Note that the logic of working with the storage (bucket) does not refer to the specifics of AWS S3 operation. Go Cloud turns the replacement of cloud storage, essentially a replacement for the function used to open * blob.Bucket . An application can easily switch to using Google Cloud Storage by creating an * blob.Bucket instance using gcsblob.OpenBucket without changing the code that copies the file:

// setupBucket opens a GCS bucket.funcsetupBucket(ctx context.Context)(*blob.Bucket, error) {
    // Open GCS bucket.
    creds, err := gcp.DefaultCredentials(ctx)
    if err != nil {
        returnnil, err
    c, err := gcp.NewHTTPClient(gcp.DefaultTransport(), gcp.CredentialsTokenSource(creds))
    if err != nil {
        returnnil, err
    // Open a handle to gs://go-cloud-bucket.return gcsblob.OpenBucket(ctx, "go-cloud-bucket", c)

So far, however, different steps are required to access the storage for different cloud providers, the final type used by the application remains the same * blob.Bucket . Thus, the application code remains isolated from cloud-specific code. To increase compatibility with existing libraries, Go, Go Cloud uses existing interfaces supplied in the standard library Go, such as io.Writer , io.Reader and * sql.DB .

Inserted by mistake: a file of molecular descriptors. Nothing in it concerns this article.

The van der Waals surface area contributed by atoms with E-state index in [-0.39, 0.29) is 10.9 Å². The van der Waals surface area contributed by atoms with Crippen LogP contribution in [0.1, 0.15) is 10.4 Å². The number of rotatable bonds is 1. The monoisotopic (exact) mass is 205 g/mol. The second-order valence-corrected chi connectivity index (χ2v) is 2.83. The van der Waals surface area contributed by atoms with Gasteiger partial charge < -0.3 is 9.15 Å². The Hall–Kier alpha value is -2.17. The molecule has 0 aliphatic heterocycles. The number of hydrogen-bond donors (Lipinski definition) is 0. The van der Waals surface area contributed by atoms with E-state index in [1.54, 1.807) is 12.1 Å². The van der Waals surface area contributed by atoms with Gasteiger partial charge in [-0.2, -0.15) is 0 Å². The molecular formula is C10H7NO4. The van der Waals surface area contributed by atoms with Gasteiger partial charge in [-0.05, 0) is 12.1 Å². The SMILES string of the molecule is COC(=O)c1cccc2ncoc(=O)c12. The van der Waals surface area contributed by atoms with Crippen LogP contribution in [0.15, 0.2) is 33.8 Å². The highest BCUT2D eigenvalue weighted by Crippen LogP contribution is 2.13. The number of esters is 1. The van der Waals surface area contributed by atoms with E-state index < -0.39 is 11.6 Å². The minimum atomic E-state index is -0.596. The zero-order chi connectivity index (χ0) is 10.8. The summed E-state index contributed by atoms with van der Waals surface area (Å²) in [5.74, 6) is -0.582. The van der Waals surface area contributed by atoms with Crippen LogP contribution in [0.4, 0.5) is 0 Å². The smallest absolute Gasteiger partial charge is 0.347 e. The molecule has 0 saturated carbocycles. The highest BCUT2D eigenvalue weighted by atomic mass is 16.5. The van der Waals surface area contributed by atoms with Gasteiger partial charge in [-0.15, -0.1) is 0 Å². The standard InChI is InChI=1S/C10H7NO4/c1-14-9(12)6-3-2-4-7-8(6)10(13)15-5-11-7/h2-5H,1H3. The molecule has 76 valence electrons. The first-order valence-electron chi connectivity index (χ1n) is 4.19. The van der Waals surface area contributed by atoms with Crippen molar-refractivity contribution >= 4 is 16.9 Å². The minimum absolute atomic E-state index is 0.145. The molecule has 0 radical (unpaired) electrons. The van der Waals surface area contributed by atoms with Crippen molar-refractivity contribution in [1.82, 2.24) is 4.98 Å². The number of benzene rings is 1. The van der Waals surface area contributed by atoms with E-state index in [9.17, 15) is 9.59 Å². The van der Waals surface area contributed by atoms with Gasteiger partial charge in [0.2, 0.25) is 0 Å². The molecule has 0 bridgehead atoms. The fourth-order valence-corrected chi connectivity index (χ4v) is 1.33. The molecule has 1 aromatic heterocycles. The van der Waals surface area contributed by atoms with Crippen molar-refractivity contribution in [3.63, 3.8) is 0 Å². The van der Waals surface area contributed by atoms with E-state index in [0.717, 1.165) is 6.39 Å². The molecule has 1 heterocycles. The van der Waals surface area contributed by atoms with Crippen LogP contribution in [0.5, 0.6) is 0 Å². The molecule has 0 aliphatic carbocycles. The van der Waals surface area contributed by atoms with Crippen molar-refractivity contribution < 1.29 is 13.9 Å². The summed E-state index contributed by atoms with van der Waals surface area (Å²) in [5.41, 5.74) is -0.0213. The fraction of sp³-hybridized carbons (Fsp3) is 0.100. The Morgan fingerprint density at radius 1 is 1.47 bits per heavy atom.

Code required to access cloud services ( setupBucket () functionfrom the example above) follows the following pattern: higher abstractions are constructed using more basic (lower) abstractions. While you can write such code with pens, Go Cloud automates this with Wire , a tool that generates cloud-specific code for you. The Wire documentation explains how to install and use it, and examples show Wire in action.

How to get involved in the project and learn more?

To begin with, we recommend the following guide , and then we recommend to try building the application using Go Cloud yourself. If you are already using AWS or GCP, you can try migrating parts of existing applications to use Go Cloud. If you use other cloud providers or an on-premise subscription service, you can expand Go Cloud to support this by implementing driver interfaces (for example, driver.Bucket ).

We will appreciate any and all sorts of experiences with Go Cloud. Go Cloud development is managed on GitHub. We will be glad to make any contribution to the project, including the pool rekuest. Create issueto tell us what you think should be improved or which APIs the library should support first. To follow updates and news, join the project mailing list .

The project requires that contributors sign the same Contributor License Agreement adopted in the Go project. Read the contributor's manual for more details.

Thank you for your time spent exploring Go Cloud, we are happy to work with you to make the Go language the choice of developers for building cross-cloud (portable) applications.